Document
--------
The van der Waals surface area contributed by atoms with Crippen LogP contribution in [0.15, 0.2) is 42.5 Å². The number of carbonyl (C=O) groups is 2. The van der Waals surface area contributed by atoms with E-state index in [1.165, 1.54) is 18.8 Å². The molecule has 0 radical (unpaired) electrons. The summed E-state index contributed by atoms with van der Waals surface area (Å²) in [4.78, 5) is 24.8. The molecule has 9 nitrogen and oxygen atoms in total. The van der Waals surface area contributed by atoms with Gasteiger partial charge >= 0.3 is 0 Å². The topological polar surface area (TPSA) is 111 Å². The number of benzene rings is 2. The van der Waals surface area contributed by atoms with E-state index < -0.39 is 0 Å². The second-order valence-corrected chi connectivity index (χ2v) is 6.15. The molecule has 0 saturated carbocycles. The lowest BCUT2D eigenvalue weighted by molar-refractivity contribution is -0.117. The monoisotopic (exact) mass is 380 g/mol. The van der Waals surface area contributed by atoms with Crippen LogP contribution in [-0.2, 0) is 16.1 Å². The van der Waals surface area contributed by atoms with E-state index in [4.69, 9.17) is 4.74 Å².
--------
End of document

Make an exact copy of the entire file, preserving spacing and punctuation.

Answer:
The van der Waals surface area contributed by atoms with Crippen LogP contribution in [0.15, 0.2) is 42.5 Å². The number of carbonyl (C=O) groups is 2. The van der Waals surface area contributed by atoms with E-state index in [1.165, 1.54) is 18.8 Å². The molecule has 0 radical (unpaired) electrons. The summed E-state index contributed by atoms with van der Waals surface area (Å²) in [4.78, 5) is 24.8. The molecule has 9 nitrogen and oxygen atoms in total. The van der Waals surface area contributed by atoms with Gasteiger partial charge >= 0.3 is 0 Å². The topological polar surface area (TPSA) is 111 Å². The number of benzene rings is 2. The van der Waals surface area contributed by atoms with E-state index < -0.39 is 0 Å². The second-order valence-corrected chi connectivity index (χ2v) is 6.15. The molecule has 0 saturated carbocycles. The lowest BCUT2D eigenvalue weighted by molar-refractivity contribution is -0.117. The monoisotopic (exact) mass is 380 g/mol. The van der Waals surface area contributed by atoms with Crippen LogP contribution in [-0.2, 0) is 16.1 Å². The van der Waals surface area contributed by atoms with E-state index in [4.69, 9.17) is 4.74 Å².